If you’ve ever driven a car you’ve probably seen the Multi-Tasking Driver. They’re the ones who think they can eat, read, apply makeup, text, talk, dress (or undress) and deal with the kids all while keeping an eye on the road and reloading the CD player. 18% of injury crashes in 2010 were reported as distraction-affected crashes.
Distracted driving isn’t good for anyone.
Then there are the drivers who take it really personally. They can be aggressive or even angry if they don’t get their way on the road. These drivers cause one third of all traffic crashes.
The worst is the inebriated driver and whether its drugs or alcohol they are a major danger to others on the streets and highways. Almost half of all drivers who were killed in crashes and tested positive for drugs also had alcohol in their system.
But there are also drivers who just aren’t paying attention and wander in and out of lanes, follow too closely and brake or make turns suddenly.
That’s why defensive driving skills are so important now more than ever. Especially for new drivers who don’t have the experience of long-time drivers. Defensive driving skills can reduce the dangers caused by other people’s bad driving.
KidsHealth.org has some great tips for teen drivers but they apply to all of us who get behind the wheel. So take a few minutes to review it yourself and with any teen drivers you might be living with.
Think safety first-get in the car with the intent of driving the best way possible.
Pay attention-check mirrors frequently as well as look ahead. Be aware of other drivers, pedestrians, bike riders and even animals in the road.
Don’t depend on other drivers-assume bad driving skills around you and anticipate them.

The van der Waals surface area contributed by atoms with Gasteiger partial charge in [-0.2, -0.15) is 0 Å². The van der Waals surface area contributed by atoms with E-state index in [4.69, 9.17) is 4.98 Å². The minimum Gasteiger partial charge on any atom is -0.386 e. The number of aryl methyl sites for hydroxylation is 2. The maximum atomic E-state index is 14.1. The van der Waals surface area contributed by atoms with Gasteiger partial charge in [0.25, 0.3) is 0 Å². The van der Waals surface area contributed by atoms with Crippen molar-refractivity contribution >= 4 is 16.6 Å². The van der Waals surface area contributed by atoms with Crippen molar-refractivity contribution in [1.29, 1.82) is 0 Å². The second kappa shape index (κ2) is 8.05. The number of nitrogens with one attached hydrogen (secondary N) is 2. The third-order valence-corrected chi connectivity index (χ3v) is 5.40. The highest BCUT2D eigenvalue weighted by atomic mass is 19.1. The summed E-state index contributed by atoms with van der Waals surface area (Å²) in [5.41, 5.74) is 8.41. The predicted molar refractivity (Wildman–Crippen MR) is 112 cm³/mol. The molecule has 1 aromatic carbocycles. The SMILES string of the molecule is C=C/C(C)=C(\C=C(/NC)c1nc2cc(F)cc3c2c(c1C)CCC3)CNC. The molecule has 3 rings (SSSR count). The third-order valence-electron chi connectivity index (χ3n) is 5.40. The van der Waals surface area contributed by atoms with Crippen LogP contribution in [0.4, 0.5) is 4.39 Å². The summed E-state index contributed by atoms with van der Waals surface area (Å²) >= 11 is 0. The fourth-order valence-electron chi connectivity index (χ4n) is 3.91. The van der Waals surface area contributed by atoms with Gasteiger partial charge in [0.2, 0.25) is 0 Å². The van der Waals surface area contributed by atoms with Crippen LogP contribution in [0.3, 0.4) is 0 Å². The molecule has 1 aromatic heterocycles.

Have an escape route-always have a Plan B in case you have to take a last second detour.
Use the 3-4 second rule-maintain enough distance between you and the car in front of you to stop suddenly if necessary. In bad weather make it even longer.
Watch your speed-observe posted limits and go even slower in bad conditions. Just because the people around you are speeding doesn’t mean it’s ok.
Separate risks-there will always be multiple activities around you. Deal with them one at a time.
Avoid distractions yourself-don’t be the multi-tasking driver. Driving while using a cell phone reduces the amount of brain activity associated with driving by 37%. And sending or receiving a text takes a driver’s eyes from the road for an average of 4.6 seconds, the equivalent-at 55 mph-of driving the length of a football field, blind.
Most states have lists of defensive driving course providers if you want to increase your defensive driving skills. Some insurance companies even offer discounts if you attend one. But the biggest benefit of learning these skills is arriving at your destination safe and sound.
Sallas Auto Repair would like to add one more item: A car in good condition is one of your best assets for defensive driving. Good tires, brakes and fluids, among other things, will go a long way towards keeping you safe when you have to act fast. So bring your car in and we’d be happy to check it out and make sure you and your other family drivers are in good shape.
So be careful out there!